Wireless Trading

Discussion in 'Hardware' started by stevene9, May 1, 2002.

  1. This summer I wish to take my laptop outside and do some trading from the backyard. I was thinking of getting an 802.11b (Wi-Fi) wireless setup to attach to my cable modem. Has anyone tried something like this? Is the connection a solid one without interference? Will the data stream be clean? Is this feasible for some trading. I know this setup allows internet surfing, but I don't know how good, or error free, the connection is. Thanks.
  2. I've studied 802.11 in some depth. IT should be fine for what you are doing. Chances are that you won't get interference because of the spread spectrum technology. No guarantees. The trick is all in the AccessPoint power output, the antenna gain and antenna placement. Like anyhing else, you get what you pay for. Can't recommend a manufacturer. The stuff I was working with was Cisco for long distance applications. Dlink and other make cheaper stuff. Should work great. 10Mbs rate half duplex.

  3. Most Wi-Fi transmitters say they operate at 11Mps. I don't know much about this. Is that as fast as my cable modem. Will it slow down my access rate from what it would be wired direct, or can it handle the speed? Thanks.
  4. 10Mbits/sec = ~1MByte/sec
    Plenty of Bandwidth, even at half duplex, its still good.

    You can also buy the 5GHz equipment. I don't know if it is available yet, but bandwidth is much greater, distance is less - like bluetooth.

  5. edil


    Your cable modem is definitely slower than 802.11 ethernet.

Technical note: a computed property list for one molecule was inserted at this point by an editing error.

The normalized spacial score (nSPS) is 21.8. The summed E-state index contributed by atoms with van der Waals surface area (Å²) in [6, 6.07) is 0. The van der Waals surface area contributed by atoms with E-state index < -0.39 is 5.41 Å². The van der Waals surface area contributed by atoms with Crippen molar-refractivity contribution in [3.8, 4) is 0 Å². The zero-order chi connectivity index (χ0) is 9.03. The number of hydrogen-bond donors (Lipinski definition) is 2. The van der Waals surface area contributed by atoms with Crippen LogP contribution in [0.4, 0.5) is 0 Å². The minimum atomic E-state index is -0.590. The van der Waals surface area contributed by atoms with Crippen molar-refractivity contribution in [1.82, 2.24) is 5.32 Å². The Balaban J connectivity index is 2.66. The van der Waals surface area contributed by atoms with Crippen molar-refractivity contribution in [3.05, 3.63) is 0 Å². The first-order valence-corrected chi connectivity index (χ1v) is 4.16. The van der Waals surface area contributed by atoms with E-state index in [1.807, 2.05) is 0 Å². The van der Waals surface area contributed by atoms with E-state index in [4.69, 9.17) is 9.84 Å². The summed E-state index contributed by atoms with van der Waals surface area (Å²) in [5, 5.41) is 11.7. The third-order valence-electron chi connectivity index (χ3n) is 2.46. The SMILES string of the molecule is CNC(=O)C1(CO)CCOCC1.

If your laptop is standalone (no other server/pc in your home is accessed by your laptop software) then you should not see any degradation in speed.

    If you have servers in your network that is needed by your laptop, then overall speed may be affected (while you are accessing the server) if your local network is running 100 mbits/sec.

    However even if you are accessing servers, but your local ethernet network is running 10 mbits/sec then again I would say you will notice no change in speed.

    Hope this helps :)

    ps but as BullFighter says when the 5ghZ becomes available, then this issue is moot.
  6. Biomech


    I personally would not do anything that I wanted to keep secure on a network that had wireless exposure. I happen to know that there are people that drive around downtown seattle with their laptops trying to get onto other people's wireless networks. With most of the current wireless stuff, there is nothing at all keeping someone else from getting onto your network. Once they are on the network, they can sniff packets looking for login information and try to hack into any other PCs on that network.

    I would highly recommend you do some extensive research on security of and for wireless networks before you take the plunge.

    Good luck and good trading.
  7. Biomech


  8. This is true. However, the Cisco products that I was working with do both Authentication and Encryption. The Encryption protocol is called WEP (40 bit and 128 bit). The authentication is Extensible Authentication Protocol (EAP) or RADIUS.

    I believe that most of the cheaper stuff does the WEP. You will have to research the authentication. The real problem lies when you do no authentication and no encryption.

    If you do the WEP, without authentication, there may be a way to permanently seed the Access Point and client with the keys so that no authentication is needed. Check your manufacturers docs.

    If you do WEP without authentication and without permanently seeding the keys, then it would be possible, but not easy for someone to decrypt your data. They would have to eaves drop on your initial session negioation and capture the keys. Then they could decrypt the data.

    Cisco was the first to implement security in 802.11. I believe that the industry has since adopted EAP. Just make sure that you use encryption and that the keys are not sent in the clear. I know of no cases that a user has been hacked using these security measures.